Thursday, August 2, 2012

book review: Miss Me When I'm Gone by Emily Arsenault

The basics: When Jamie's best friend from college, Gretchen, suddenly dies, she's asked to serve as her literary executor. Gretchen was in the midst of writing a second memoir after the success of her first: Tammyland, part road trip to important sites for women in county music and part personal reflection on her own life and relationships. It was hugely successful and described as a honky-tonk Eat, Pray Love. With increasing suspicion around Gretchen's death, Jamie finds herself trying to figure out both what Gretchen was writing and what may have gotten her killed.

My thoughts: Arsenault tells the story of Gretchen in three ways: excerpts from Tammyland, excerpts from notebooks of her second memoir, and through Jamie's primary narrative. They were all interesting, but the excerpts from Tammyland were particularly enjoyable for me. To those who know me well, it's no secret I'm a big fan of country music (well, classic country and alt country mostly.) Mr. Nomadreader and I even got married at the Country Music Hall of Fame's Research Library in Nashville. As I read the excerpts from Tammyland, I wish someone had made a Spotify playlist of all the songs mentioned. (Has someone?) Some are old favorites, but others were new to me. While country music was the star of some parts, it wasn't the focus of the book, even though it was one of the most special parts.

The book as a whole is an intriguing literary mystery (although I figured it out earlier than Jamie did, I didn't figure out all of the layers of complexity), a book within a book, a fascinating character study of Gretchen, and a portrait of friendship. Through it all, Jamie is seven months pregnant. She feels a sense of urgency to pay tribute to Gretchen by finishing her book before her son is born. Knowing Arsenault wrote this novel while pregnant with her daughter added a beautiful layer of emotion. Jamie was a dynamic heroine, and I would welcome a sequel to this novel, whether Jamie found herself once again solving a crime or simply transitioning to being a mother.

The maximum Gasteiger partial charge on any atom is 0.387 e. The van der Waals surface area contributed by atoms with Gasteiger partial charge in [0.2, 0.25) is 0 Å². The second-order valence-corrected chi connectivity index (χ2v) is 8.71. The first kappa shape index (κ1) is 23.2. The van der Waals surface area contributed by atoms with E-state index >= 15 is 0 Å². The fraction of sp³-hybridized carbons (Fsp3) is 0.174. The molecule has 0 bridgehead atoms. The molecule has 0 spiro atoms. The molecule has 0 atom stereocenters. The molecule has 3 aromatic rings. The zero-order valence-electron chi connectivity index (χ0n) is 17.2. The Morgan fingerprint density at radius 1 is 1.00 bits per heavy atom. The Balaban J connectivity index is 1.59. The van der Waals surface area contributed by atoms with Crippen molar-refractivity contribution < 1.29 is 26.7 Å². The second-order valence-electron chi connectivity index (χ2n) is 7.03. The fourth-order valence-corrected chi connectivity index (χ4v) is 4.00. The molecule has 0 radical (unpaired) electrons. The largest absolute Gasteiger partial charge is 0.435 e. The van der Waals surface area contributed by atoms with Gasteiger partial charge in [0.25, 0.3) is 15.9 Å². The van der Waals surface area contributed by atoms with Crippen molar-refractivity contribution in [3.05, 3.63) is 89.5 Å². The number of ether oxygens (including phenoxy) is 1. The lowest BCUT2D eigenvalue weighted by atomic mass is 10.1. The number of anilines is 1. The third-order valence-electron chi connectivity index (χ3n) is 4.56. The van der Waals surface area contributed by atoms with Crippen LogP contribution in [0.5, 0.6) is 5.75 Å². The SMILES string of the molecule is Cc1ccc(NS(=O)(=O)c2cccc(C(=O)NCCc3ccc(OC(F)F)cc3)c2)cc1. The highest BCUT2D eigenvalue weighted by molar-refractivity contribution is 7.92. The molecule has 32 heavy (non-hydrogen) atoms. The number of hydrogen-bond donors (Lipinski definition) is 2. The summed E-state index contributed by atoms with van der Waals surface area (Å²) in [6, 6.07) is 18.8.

Favorite passage: "I'm a shameless student of people's worst moments: lies, violence, melodrama, fraud. I have been since I was a kid. I like to hold them up like baubles and examine them every which way. When I was young, I thought that would make me understand them, and become immune to such moments myself. Now I'm older and smarter, and study them purely out of gratuitous habit."

The verdict: Miss Me When I'm Gone is poignant and irreverent in equal measure. It's at times a quiet, thoughtful meditation on who we are, but it's also a fast-paced cozy thriller. Arsenault manages to make these disparate genres come together into a cohesive narrative, including convincingly giving Gretchen and Jamie different voices.

Rating: 4 out of 5
Length: 384 pages
Publication date: July 31, 2012
Source: publisher via TLC Book Tours

Convinced? Treat yourself! Buy Miss Me When I'm Gone from an independent bookstore, the Book Depository or Amazon (Kindle version.)